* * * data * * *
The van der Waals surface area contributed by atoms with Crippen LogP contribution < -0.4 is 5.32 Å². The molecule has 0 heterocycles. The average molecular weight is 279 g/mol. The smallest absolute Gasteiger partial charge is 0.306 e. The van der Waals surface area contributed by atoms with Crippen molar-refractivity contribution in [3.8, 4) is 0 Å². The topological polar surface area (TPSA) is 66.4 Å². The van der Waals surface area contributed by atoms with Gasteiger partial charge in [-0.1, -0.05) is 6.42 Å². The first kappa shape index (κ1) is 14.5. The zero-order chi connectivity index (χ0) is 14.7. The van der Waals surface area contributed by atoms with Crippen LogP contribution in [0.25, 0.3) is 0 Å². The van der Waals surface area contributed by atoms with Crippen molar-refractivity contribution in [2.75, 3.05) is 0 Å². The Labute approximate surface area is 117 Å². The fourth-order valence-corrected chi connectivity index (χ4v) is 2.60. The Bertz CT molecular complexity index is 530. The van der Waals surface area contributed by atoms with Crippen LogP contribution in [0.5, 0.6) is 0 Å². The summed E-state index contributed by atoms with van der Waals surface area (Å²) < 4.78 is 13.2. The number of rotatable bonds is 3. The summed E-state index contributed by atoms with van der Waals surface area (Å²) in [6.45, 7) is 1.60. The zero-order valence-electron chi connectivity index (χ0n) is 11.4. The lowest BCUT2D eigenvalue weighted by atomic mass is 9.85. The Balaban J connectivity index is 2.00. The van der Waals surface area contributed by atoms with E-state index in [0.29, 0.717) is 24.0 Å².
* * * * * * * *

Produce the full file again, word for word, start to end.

The van der Waals surface area contributed by atoms with Crippen LogP contribution < -0.4 is 5.32 Å². The molecule has 0 heterocycles. The average molecular weight is 279 g/mol. The smallest absolute Gasteiger partial charge is 0.306 e. The van der Waals surface area contributed by atoms with Crippen molar-refractivity contribution in [3.8, 4) is 0 Å². The topological polar surface area (TPSA) is 66.4 Å². The van der Waals surface area contributed by atoms with Gasteiger partial charge in [-0.1, -0.05) is 6.42 Å². The first kappa shape index (κ1) is 14.5. The zero-order chi connectivity index (χ0) is 14.7. The van der Waals surface area contributed by atoms with Crippen LogP contribution in [0.25, 0.3) is 0 Å². The van der Waals surface area contributed by atoms with Crippen molar-refractivity contribution in [2.75, 3.05) is 0 Å². The Labute approximate surface area is 117 Å². The fourth-order valence-corrected chi connectivity index (χ4v) is 2.60. The Bertz CT molecular complexity index is 530. The van der Waals surface area contributed by atoms with Crippen LogP contribution in [0.5, 0.6) is 0 Å². The summed E-state index contributed by atoms with van der Waals surface area (Å²) < 4.78 is 13.2. The number of rotatable bonds is 3. The summed E-state index contributed by atoms with van der Waals surface area (Å²) in [6.45, 7) is 1.60. The zero-order valence-electron chi connectivity index (χ0n) is 11.4. The lowest BCUT2D eigenvalue weighted by atomic mass is 9.85. The Balaban J connectivity index is 2.00. The van der Waals surface area contributed by atoms with E-state index in [0.29, 0.717) is 24.0 Å².